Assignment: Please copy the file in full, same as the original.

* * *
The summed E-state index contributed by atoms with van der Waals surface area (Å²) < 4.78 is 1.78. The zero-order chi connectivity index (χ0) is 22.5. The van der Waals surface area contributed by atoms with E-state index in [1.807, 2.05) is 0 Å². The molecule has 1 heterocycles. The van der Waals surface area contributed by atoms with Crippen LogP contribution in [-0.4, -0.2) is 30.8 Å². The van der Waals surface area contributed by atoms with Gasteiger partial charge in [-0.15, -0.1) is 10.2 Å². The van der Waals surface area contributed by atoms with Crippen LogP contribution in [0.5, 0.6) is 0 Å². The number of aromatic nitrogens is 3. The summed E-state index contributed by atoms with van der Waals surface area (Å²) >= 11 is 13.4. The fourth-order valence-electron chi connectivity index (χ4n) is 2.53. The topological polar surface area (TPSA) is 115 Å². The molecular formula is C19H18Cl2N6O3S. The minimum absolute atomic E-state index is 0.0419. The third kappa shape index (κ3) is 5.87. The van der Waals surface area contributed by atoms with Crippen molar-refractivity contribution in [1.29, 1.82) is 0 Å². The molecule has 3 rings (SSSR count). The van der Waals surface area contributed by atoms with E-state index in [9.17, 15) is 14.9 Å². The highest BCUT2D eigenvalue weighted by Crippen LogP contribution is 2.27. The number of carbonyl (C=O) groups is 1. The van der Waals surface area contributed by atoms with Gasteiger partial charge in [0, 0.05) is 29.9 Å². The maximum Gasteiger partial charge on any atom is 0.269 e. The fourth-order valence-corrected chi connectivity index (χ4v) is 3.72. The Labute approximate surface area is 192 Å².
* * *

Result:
The summed E-state index contributed by atoms with van der Waals surface area (Å²) < 4.78 is 1.78. The zero-order chi connectivity index (χ0) is 22.5. The van der Waals surface area contributed by atoms with E-state index in [1.807, 2.05) is 0 Å². The molecule has 1 heterocycles. The van der Waals surface area contributed by atoms with Crippen LogP contribution in [-0.4, -0.2) is 30.8 Å². The van der Waals surface area contributed by atoms with Gasteiger partial charge in [-0.15, -0.1) is 10.2 Å². The van der Waals surface area contributed by atoms with Crippen LogP contribution in [0.5, 0.6) is 0 Å². The number of aromatic nitrogens is 3. The summed E-state index contributed by atoms with van der Waals surface area (Å²) >= 11 is 13.4. The fourth-order valence-electron chi connectivity index (χ4n) is 2.53. The topological polar surface area (TPSA) is 115 Å². The molecular formula is C19H18Cl2N6O3S. The minimum absolute atomic E-state index is 0.0419. The third kappa shape index (κ3) is 5.87. The van der Waals surface area contributed by atoms with Crippen molar-refractivity contribution in [1.29, 1.82) is 0 Å². The molecule has 3 rings (SSSR count). The van der Waals surface area contributed by atoms with E-state index in [9.17, 15) is 14.9 Å². The highest BCUT2D eigenvalue weighted by Crippen LogP contribution is 2.27. The number of carbonyl (C=O) groups is 1. The van der Waals surface area contributed by atoms with Gasteiger partial charge in [0, 0.05) is 29.9 Å². The maximum Gasteiger partial charge on any atom is 0.269 e. The fourth-order valence-corrected chi connectivity index (χ4v) is 3.72. The Labute approximate surface area is 192 Å².